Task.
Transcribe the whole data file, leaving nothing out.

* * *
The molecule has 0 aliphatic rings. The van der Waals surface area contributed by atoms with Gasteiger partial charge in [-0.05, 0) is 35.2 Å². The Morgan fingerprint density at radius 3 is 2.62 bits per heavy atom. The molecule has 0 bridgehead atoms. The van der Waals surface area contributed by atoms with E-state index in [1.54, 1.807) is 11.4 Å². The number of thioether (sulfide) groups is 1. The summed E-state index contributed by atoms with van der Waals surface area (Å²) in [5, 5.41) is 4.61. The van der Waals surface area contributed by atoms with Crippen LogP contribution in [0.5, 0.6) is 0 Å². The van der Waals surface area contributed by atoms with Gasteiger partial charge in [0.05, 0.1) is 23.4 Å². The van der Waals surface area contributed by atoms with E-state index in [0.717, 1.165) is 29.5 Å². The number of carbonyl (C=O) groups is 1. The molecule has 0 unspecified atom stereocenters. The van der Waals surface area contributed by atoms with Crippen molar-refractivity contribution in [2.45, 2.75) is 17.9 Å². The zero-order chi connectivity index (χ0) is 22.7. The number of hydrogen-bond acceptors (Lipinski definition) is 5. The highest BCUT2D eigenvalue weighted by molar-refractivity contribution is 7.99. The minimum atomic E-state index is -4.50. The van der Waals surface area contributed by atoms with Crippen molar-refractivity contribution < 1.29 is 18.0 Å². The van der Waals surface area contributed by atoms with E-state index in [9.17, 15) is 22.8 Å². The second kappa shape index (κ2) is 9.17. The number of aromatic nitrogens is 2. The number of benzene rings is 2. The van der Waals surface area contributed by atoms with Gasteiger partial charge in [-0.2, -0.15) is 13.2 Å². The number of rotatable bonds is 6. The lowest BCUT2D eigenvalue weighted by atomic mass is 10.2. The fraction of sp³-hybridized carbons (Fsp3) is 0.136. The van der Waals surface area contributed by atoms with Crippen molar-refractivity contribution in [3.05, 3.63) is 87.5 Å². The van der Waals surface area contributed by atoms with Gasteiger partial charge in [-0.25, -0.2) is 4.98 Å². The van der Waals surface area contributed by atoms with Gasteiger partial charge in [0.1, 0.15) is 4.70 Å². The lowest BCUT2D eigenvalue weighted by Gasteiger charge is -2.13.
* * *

The molecule has 0 aliphatic rings. The van der Waals surface area contributed by atoms with Gasteiger partial charge in [-0.05, 0) is 35.2 Å². The Morgan fingerprint density at radius 3 is 2.62 bits per heavy atom. The molecule has 0 bridgehead atoms. The van der Waals surface area contributed by atoms with E-state index in [1.54, 1.807) is 11.4 Å². The number of thioether (sulfide) groups is 1. The summed E-state index contributed by atoms with van der Waals surface area (Å²) in [5, 5.41) is 4.61. The van der Waals surface area contributed by atoms with Crippen LogP contribution in [0.5, 0.6) is 0 Å². The van der Waals surface area contributed by atoms with Gasteiger partial charge in [0.05, 0.1) is 23.4 Å². The van der Waals surface area contributed by atoms with E-state index in [0.717, 1.165) is 29.5 Å². The number of carbonyl (C=O) groups is 1. The molecule has 0 unspecified atom stereocenters. The van der Waals surface area contributed by atoms with Crippen molar-refractivity contribution in [2.45, 2.75) is 17.9 Å². The zero-order chi connectivity index (χ0) is 22.7. The number of hydrogen-bond acceptors (Lipinski definition) is 5. The highest BCUT2D eigenvalue weighted by molar-refractivity contribution is 7.99. The minimum atomic E-state index is -4.50. The van der Waals surface area contributed by atoms with Crippen molar-refractivity contribution < 1.29 is 18.0 Å². The van der Waals surface area contributed by atoms with E-state index in [9.17, 15) is 22.8 Å². The second kappa shape index (κ2) is 9.17. The number of aromatic nitrogens is 2. The number of benzene rings is 2. The van der Waals surface area contributed by atoms with Gasteiger partial charge in [-0.2, -0.15) is 13.2 Å². The number of rotatable bonds is 6. The lowest BCUT2D eigenvalue weighted by atomic mass is 10.2. The fraction of sp³-hybridized carbons (Fsp3) is 0.136. The van der Waals surface area contributed by atoms with Crippen molar-refractivity contribution in [3.05, 3.63) is 87.5 Å². The van der Waals surface area contributed by atoms with Gasteiger partial charge in [-0.25, -0.2) is 4.98 Å². The van der Waals surface area contributed by atoms with Gasteiger partial charge in [0.1, 0.15) is 4.70 Å². The lowest BCUT2D eigenvalue weighted by Gasteiger charge is -2.13.